We're excited and proud to launch Thingiverse Apps. Learn More about what this means to you.
This is a printer I am currently building based on Johann's amazing Rostock printer.
This design is modified to use Makerslide rail instead of smooth rod and linear bearings. I chose to use Makerslide partly because I found a pile of V-roller bearings at a junkyard for real cheap, but also because I thought the Makerslide would be more rigid and would allow me to hide wiring inside the channel.
This printer is also being designed to be a single self-contanied piece of furniture, with all wiring and electronic components hidden inside it as much as is possible. I intend to eventually equip it with Bluetooth, a SDcard reader, and a full LCD interface so it can print completely stand-alone.
The original version of thie printer didn't work bery well due to structural issues. I don't have access to a CNC mill or laser cutter or any other proper machine tools. I'm basically building this thing by hand with a table saw and power drill. The wooden structural parts for the original version weren't accurate enough, so I've redesigned it to be possible to build without haveing proper machine tools.
The revised version uses 3/8 inch threaded rod to make triangular frames at the top and bottom ends of the printer. The position of the rails can be finely adjusted by turning the nuts on the screws, so you can tweak it until everything is properly lined up after building it. The wooden frame is now reduncant, although I'm still using it to mount secondary parts.
Each drive axis is made from a lenght of Makerslide rail. I'm using three 666mm pieces (cut from a single 2000mm length) but the length could be changed for a larger or smaller print area.
The top ends of the rails each have a 5mm hole drilled in them, and one "railtopblock" part secured to the rail by a 5mm bolt and nut. This bolt also goes through an idler pully built around a 525 bearing. The rail top blocks also have pockets for the upper end travel limit microswitches, and channels for the wiring to those switches and other stuff on the top end.
The three top end blocks are joined to each other with three 3/8" threaded rods and nuts. The "topfoot" part allows you to mount an upper plate to the rods, which is convienent for somewhere to put the extruder drive, filament spool, lights, etc.
The bottom end of each rail has one "railbottomblock" part secured to it with a 5mm bolt and nut. Like the top, the bottom blocks are joined by 3/8" threaded rods, and the "bottomfoot" part lets you secure the rods to the bottom plate.
The rail bottom blocks have four thru holes for #10 bolts, with hexagonal pockets for #10 nuts. The two closer to the rail are to mount the motor blocks, with bolts that can be turned from above to adjust the belt tension. The two further away are for longer #10 bolts to support the plywood plate that supports the print bed. I use springs to support the bed support plate so that the print bed has some give to help prevent motor skips if the print head bumps into the printer part.
The "motormountblock" part has a mounting pattern for the motor, and a pocket for a 525 bearing to support the end of the motor shaft. Two #10 botls attach this block to the rail bottom block and can be turned from above to adjust the belt tension. I also put in slots that can be used to attach grounding wires to the motor face screws if desired.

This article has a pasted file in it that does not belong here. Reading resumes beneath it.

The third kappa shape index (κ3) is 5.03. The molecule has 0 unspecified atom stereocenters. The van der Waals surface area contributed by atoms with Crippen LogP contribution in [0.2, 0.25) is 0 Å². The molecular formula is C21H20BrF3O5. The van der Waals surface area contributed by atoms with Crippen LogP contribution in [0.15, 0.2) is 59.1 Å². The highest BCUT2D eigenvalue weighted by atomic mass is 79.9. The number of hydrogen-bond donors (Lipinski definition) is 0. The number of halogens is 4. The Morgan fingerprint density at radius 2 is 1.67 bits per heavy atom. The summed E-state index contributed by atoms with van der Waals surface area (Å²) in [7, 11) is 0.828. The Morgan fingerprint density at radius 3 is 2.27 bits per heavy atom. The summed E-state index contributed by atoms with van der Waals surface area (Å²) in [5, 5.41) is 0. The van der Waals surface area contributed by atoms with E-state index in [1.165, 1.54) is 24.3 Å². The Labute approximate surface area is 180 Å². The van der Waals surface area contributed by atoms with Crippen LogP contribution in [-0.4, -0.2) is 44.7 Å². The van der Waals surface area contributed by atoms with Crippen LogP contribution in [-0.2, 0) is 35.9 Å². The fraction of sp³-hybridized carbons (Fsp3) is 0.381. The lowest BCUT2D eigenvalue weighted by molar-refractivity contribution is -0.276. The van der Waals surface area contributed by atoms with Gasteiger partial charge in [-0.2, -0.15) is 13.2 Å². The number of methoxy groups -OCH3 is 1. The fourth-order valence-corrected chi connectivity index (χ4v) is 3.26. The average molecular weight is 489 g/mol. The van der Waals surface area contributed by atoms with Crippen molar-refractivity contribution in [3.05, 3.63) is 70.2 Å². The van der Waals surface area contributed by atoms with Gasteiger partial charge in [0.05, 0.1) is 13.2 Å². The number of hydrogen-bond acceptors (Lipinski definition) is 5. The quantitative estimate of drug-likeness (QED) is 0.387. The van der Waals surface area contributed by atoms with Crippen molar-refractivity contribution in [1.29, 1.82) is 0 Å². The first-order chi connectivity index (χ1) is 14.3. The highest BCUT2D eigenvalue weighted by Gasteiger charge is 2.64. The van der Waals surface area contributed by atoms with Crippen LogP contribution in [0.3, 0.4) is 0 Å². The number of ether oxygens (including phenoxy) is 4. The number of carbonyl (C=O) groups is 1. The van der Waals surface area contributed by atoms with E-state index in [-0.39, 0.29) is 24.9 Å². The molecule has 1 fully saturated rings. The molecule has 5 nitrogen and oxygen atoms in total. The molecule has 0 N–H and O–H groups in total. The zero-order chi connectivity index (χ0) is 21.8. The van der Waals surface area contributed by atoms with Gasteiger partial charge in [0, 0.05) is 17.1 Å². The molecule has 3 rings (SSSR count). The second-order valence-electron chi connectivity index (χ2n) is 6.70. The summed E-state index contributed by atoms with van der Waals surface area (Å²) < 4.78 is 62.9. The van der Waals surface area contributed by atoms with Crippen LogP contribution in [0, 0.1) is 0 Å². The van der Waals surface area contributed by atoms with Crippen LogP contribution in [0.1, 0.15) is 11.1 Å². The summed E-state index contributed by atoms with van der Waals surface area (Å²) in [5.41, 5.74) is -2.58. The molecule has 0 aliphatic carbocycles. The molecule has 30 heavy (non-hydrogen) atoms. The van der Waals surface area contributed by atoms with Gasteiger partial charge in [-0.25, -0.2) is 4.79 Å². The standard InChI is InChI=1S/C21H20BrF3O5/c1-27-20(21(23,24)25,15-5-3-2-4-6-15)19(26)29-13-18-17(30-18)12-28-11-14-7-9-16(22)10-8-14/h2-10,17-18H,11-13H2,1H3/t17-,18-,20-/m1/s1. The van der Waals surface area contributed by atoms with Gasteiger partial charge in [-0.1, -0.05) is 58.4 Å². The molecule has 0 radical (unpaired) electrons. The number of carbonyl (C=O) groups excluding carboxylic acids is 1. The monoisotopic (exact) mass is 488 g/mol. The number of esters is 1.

The rail carriages are each made from one "carriagemid" and two "carriageside" parts. Each carriage side holds two V-groove bearings. Two #6 threaded rods go through the back side of the carriages to join the sides together. The drive belt is pressed through a groove in the carriage mid section, and then one #6 threaded rod and one M3 threaded go through the two sides and the center to join them together. Adjust the nuts until the piece slides smoothly but without any ability to shift sideways or rotate, and then lock-tite all the nuts.
Yes, I'm using a mixture of english and metric hardware. It's hard to find metric hardware around here, so I use english unless I specifically need to use a metric part.
The M3 threaded rod also goes through the two connecting rods on each carriage. The connecting rods are made from Traxxis rod ends and carbon fiber tubes.
The "headmainbody" part holds the three M3 threaded rods that secure the other ends of the connecting rods. It also has channels for wires and pockets for LEDs and three 20mm cooling fans. The mini J-head is secured in place with a little triangular wooden piece secured up inside the head main body with three screws. On top of this one "invertedextrudeclamp" and one "tighteningcone" secure the Bowden tube.
The extruder drive is a heavily modified Airtripper, which I'm not really happy with and intend to redesign.
I have stuck the original part from my first attempt in a zip file. I don't recommend using them, the new design works much better.
Drew's Rostock variant by Ellindsey is licensed under the Creative Commons - Attribution license.
So what's this mean?
We're sure Ellindsey would love to see what you've printed - take a photo and share it on Thingiverse as a Make.
To post a Make simply visit this Thing again and click I Made One to start uploading your photo. You can also download the Thingiverse Mobile app (available via Google Play and Apple App Store) to take a photo and upload your Make right from the app!